A handful of seasonally-appropriate tales:
A seasonally appropriate list of creepyscarry links:
- Teddy Has an Operation (short film)
- A Researcher’s Descent into Madness (short film)
- Actual pages from an actual children’s book from the American “Satanic Panic” of the 1980s (absolutely factual historical info; not fictional in any way, except for in that thoroughly un-fun mass-hysteria-and-the-delusions-of-crowds way)
- “The Slender Men” audiobook (fun horror fiction dedicated to all those adjunct professors out there)
- “Whatever Comes After Calcutta” audiobook (this one wigs me out a little because when I wrote it I was exaggerating about “red” America, and now it sorta reads as almost documentary)
The images below are taken from Don’t Make Me Go Back, Mommy: A Child’s Book About Satanic Ritual Abuse. This is a real book that was earnestly written and actually published, then presumably read to actual children (who, one presumes, were duly traumatized) in order to help them cope with having not endured fake things that never happened to anyone (see also “Satanic Panic”and D&D as thrill-kill gateway drug—and recall, these were current events, reported in the newspaper, recounted in measured tones on the evening news, endlessly explored on the afternoon talk shows I watched while my folks were at work. I was a fat, gullible, ill-monitored Jewish pre-teen at the time. These cases enthralled and terrified me.)
The craziest thing about all this, to me, is that the author and publisher really did have their hearts in the right place, I think. In contrast to most materials surrounding the issue of Satanic Ritual Abuse, this wasn’t an attempt to bait the hook of Fundamentalist Christian propaganda or Normative White bigotry with raw meat ripped from the tabloid headlines.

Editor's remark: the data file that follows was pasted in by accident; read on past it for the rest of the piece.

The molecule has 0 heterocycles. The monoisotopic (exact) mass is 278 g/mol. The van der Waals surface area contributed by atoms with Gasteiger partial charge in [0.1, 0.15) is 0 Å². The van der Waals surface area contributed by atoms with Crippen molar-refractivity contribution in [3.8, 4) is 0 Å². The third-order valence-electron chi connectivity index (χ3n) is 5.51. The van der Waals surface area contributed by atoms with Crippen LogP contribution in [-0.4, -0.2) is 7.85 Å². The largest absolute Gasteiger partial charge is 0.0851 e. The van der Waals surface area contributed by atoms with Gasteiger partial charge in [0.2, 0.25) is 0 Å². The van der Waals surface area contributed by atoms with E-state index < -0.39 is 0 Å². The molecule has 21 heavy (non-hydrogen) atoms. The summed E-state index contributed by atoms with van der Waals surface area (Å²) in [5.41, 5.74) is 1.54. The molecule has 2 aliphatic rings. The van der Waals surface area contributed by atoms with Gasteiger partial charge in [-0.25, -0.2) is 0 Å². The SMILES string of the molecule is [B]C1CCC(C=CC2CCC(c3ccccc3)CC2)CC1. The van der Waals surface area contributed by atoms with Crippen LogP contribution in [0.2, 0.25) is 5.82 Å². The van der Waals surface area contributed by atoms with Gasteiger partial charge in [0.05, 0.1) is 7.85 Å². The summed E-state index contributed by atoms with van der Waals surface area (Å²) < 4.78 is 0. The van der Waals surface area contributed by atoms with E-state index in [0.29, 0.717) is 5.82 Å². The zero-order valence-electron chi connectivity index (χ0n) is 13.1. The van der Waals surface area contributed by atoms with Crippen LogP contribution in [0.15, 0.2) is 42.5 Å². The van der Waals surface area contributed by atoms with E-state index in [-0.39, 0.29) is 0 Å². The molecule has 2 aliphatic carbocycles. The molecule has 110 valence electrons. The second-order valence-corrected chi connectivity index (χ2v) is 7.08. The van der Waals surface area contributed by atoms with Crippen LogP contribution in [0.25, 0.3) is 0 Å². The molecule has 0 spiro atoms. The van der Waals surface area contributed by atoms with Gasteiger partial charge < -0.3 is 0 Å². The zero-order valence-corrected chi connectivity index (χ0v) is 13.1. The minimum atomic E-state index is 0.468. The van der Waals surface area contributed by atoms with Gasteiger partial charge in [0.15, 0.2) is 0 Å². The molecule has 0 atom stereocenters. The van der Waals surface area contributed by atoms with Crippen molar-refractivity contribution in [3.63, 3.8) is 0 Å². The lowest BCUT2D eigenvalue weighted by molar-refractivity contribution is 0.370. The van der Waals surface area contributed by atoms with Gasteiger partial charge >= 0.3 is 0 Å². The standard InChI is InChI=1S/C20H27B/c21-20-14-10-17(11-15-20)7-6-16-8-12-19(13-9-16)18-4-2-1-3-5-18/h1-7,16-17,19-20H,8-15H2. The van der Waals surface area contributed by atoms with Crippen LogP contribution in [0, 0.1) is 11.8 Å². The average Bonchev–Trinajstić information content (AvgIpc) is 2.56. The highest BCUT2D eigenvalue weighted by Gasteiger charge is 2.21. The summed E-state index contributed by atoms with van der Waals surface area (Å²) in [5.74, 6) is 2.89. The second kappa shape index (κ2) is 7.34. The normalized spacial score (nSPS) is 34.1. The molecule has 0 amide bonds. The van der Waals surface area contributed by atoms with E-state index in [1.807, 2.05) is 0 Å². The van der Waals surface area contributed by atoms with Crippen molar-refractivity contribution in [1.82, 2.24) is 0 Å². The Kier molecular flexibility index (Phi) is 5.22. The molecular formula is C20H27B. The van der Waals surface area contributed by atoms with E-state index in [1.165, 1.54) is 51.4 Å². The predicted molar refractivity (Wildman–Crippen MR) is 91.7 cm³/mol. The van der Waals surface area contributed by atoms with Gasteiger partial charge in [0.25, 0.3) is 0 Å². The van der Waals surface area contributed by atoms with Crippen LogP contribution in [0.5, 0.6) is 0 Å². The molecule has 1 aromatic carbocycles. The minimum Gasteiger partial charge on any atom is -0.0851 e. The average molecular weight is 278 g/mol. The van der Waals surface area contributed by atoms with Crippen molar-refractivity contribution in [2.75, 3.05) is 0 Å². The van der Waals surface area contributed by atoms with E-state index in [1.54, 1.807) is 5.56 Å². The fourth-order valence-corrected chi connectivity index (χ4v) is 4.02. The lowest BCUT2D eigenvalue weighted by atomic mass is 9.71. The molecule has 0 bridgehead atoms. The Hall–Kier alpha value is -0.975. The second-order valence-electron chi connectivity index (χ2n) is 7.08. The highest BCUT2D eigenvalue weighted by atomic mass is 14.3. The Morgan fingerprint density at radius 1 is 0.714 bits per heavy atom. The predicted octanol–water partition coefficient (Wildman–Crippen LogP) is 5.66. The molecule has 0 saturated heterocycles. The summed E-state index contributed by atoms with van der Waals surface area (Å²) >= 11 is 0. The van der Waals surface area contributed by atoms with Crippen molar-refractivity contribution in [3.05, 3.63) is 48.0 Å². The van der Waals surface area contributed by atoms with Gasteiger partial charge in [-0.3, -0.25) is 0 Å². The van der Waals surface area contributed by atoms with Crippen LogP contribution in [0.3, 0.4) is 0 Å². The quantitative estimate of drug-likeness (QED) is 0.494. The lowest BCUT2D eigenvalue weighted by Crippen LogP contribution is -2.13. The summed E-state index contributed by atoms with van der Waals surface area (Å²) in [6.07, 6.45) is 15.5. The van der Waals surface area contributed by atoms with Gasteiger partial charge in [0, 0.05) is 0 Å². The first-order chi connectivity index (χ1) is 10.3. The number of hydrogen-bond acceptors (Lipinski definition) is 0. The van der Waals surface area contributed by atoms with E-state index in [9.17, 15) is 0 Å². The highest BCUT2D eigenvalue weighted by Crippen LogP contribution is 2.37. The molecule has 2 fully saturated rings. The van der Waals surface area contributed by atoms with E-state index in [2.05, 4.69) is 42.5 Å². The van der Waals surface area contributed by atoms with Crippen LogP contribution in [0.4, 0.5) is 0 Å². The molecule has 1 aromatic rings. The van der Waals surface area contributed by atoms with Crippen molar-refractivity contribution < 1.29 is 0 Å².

This book comes from the “Hurts of Childhood” series, which honestly and directly tries to address real burdens that many children really face: parental alcohol abuse, sexual assault, traumatic family situations, and so on. Yes, every single title in this series is just as maladroitly handled—but, jeez, at least they were trying.
Let me stress: This stuff looks silly and ghoulish and comically naive now, but we actually believed these things were happening back in the 1980s. Real people really went to prison—and stayed there for years—having been accused of heinous abominations and convicted of committing a type of crime that hasn’t ever happened:
The survey included 6,910 psychiatrists, psychologists and clinical social workers, and 4,655 district attorneys, police departments and social service agencies. They reported 12,264 accusations of ritual abuse that they had investigated.
The survey found that there was not a single case where there was clear corroborating evidence for the most common accusation, that there was “a well-organized intergenerational satanic cult, who sexually molested and tortured children in their homes or schools for years and committed a series of murders,” Dr. Goodman said.
Many psychotherapists who have been vocal about a supposed epidemic of sexual abuse by well-organized satanic rings have grown more cautious of late. “There’s clearly been a contagion, a contamination of what people say in therapy because of what they see on TV or read about satanic ritual abuse,” said Dr. Bennet Braun, a psychiatrist who heads the Dissociative Disorders Unit at Rush-North Shore Medical Center in Chicago.
Too many gems here not to share. Happy SatanTerrorGhostlyDemonoGentiles Eve, all! 👻💀🎃
Been casting around for a short-n-sweet Halloween read? The Dunesteef Audio Fiction Magazine has just released their audiobook of my story “The Slender Men”—free download awaits!
(here’s a direct download of the MP3, if you prefer)
Rish Outfield—who produced this audio—was also the voice actor for the last story I sold to PseudoPod, “Whatever Comes After Calcutta.” I love what Rish does for horror stories; it’s just so spot on. This is basically as close as you can expect to get to what I hear in my head when I revisit “The Slender Men.”